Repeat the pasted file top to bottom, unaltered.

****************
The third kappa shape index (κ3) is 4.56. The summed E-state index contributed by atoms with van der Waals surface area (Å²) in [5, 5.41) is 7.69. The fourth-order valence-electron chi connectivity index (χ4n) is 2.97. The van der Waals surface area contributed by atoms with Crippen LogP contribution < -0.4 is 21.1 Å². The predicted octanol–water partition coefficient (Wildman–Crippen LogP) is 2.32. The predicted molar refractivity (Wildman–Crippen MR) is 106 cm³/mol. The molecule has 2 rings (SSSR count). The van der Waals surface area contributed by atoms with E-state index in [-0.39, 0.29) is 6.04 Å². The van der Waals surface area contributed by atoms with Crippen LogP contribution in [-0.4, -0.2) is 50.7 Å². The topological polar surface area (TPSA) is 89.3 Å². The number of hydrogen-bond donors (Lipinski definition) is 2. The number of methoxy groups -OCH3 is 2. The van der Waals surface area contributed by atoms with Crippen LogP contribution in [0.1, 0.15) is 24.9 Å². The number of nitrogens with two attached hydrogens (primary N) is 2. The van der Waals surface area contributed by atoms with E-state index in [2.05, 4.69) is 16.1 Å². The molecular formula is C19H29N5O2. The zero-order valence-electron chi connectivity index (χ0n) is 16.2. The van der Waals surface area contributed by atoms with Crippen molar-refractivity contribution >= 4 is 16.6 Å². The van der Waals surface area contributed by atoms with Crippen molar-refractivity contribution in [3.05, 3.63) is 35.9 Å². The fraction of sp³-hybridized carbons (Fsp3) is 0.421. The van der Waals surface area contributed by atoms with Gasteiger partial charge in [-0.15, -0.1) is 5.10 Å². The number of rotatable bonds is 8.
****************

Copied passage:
The third kappa shape index (κ3) is 4.56. The summed E-state index contributed by atoms with van der Waals surface area (Å²) in [5, 5.41) is 7.69. The fourth-order valence-electron chi connectivity index (χ4n) is 2.97. The van der Waals surface area contributed by atoms with Crippen LogP contribution < -0.4 is 21.1 Å². The predicted octanol–water partition coefficient (Wildman–Crippen LogP) is 2.32. The predicted molar refractivity (Wildman–Crippen MR) is 106 cm³/mol. The molecule has 2 rings (SSSR count). The van der Waals surface area contributed by atoms with E-state index in [-0.39, 0.29) is 6.04 Å². The van der Waals surface area contributed by atoms with Crippen LogP contribution in [-0.4, -0.2) is 50.7 Å². The topological polar surface area (TPSA) is 89.3 Å². The number of hydrogen-bond donors (Lipinski definition) is 2. The number of methoxy groups -OCH3 is 2. The van der Waals surface area contributed by atoms with Crippen LogP contribution in [0.1, 0.15) is 24.9 Å². The number of nitrogens with two attached hydrogens (primary N) is 2. The van der Waals surface area contributed by atoms with E-state index in [2.05, 4.69) is 16.1 Å². The molecular formula is C19H29N5O2. The zero-order valence-electron chi connectivity index (χ0n) is 16.2. The van der Waals surface area contributed by atoms with Crippen molar-refractivity contribution >= 4 is 16.6 Å². The van der Waals surface area contributed by atoms with Crippen molar-refractivity contribution in [3.05, 3.63) is 35.9 Å². The fraction of sp³-hybridized carbons (Fsp3) is 0.421. The van der Waals surface area contributed by atoms with Gasteiger partial charge in [-0.15, -0.1) is 5.10 Å². The number of rotatable bonds is 8.